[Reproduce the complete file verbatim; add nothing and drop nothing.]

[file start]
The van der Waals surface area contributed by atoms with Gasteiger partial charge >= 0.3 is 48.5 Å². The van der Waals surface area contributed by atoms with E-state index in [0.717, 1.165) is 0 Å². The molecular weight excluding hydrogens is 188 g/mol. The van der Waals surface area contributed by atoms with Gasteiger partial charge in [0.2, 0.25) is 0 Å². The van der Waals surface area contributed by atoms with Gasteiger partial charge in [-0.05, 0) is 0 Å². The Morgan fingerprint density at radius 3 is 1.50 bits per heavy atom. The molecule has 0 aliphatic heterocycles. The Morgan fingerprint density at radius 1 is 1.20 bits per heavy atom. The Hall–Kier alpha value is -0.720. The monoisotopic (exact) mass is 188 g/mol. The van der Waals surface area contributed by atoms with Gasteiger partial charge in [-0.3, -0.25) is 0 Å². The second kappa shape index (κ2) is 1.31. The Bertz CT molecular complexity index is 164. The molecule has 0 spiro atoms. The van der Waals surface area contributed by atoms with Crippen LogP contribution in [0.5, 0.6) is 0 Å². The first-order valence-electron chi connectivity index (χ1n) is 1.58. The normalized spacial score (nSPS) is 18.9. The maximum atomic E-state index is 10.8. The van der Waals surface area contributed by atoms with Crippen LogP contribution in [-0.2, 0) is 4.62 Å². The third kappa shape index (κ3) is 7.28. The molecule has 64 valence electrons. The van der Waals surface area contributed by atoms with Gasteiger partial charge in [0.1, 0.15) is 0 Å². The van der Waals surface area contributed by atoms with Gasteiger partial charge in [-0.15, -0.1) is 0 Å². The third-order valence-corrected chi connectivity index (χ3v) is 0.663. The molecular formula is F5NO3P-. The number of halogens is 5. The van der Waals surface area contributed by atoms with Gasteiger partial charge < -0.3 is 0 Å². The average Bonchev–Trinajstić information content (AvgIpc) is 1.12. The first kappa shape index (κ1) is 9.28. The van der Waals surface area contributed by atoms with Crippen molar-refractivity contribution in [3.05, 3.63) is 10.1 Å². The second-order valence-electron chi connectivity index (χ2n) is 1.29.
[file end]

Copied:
The van der Waals surface area contributed by atoms with Gasteiger partial charge >= 0.3 is 48.5 Å². The van der Waals surface area contributed by atoms with E-state index in [0.717, 1.165) is 0 Å². The molecular weight excluding hydrogens is 188 g/mol. The van der Waals surface area contributed by atoms with Gasteiger partial charge in [0.2, 0.25) is 0 Å². The van der Waals surface area contributed by atoms with Gasteiger partial charge in [-0.05, 0) is 0 Å². The Morgan fingerprint density at radius 3 is 1.50 bits per heavy atom. The molecule has 0 aliphatic heterocycles. The Morgan fingerprint density at radius 1 is 1.20 bits per heavy atom. The Hall–Kier alpha value is -0.720. The monoisotopic (exact) mass is 188 g/mol. The van der Waals surface area contributed by atoms with Gasteiger partial charge in [-0.3, -0.25) is 0 Å². The second kappa shape index (κ2) is 1.31. The Bertz CT molecular complexity index is 164. The molecule has 0 spiro atoms. The van der Waals surface area contributed by atoms with Crippen LogP contribution in [0.5, 0.6) is 0 Å². The first-order valence-electron chi connectivity index (χ1n) is 1.58. The normalized spacial score (nSPS) is 18.9. The maximum atomic E-state index is 10.8. The van der Waals surface area contributed by atoms with Crippen LogP contribution in [-0.2, 0) is 4.62 Å². The third kappa shape index (κ3) is 7.28. The molecule has 64 valence electrons. The van der Waals surface area contributed by atoms with Gasteiger partial charge in [0.1, 0.15) is 0 Å². The van der Waals surface area contributed by atoms with Gasteiger partial charge in [-0.15, -0.1) is 0 Å². The third-order valence-corrected chi connectivity index (χ3v) is 0.663. The molecular formula is F5NO3P-. The number of halogens is 5. The van der Waals surface area contributed by atoms with Gasteiger partial charge < -0.3 is 0 Å². The average Bonchev–Trinajstić information content (AvgIpc) is 1.12. The first kappa shape index (κ1) is 9.28. The van der Waals surface area contributed by atoms with Crippen molar-refractivity contribution in [3.05, 3.63) is 10.1 Å². The second-order valence-electron chi connectivity index (χ2n) is 1.29.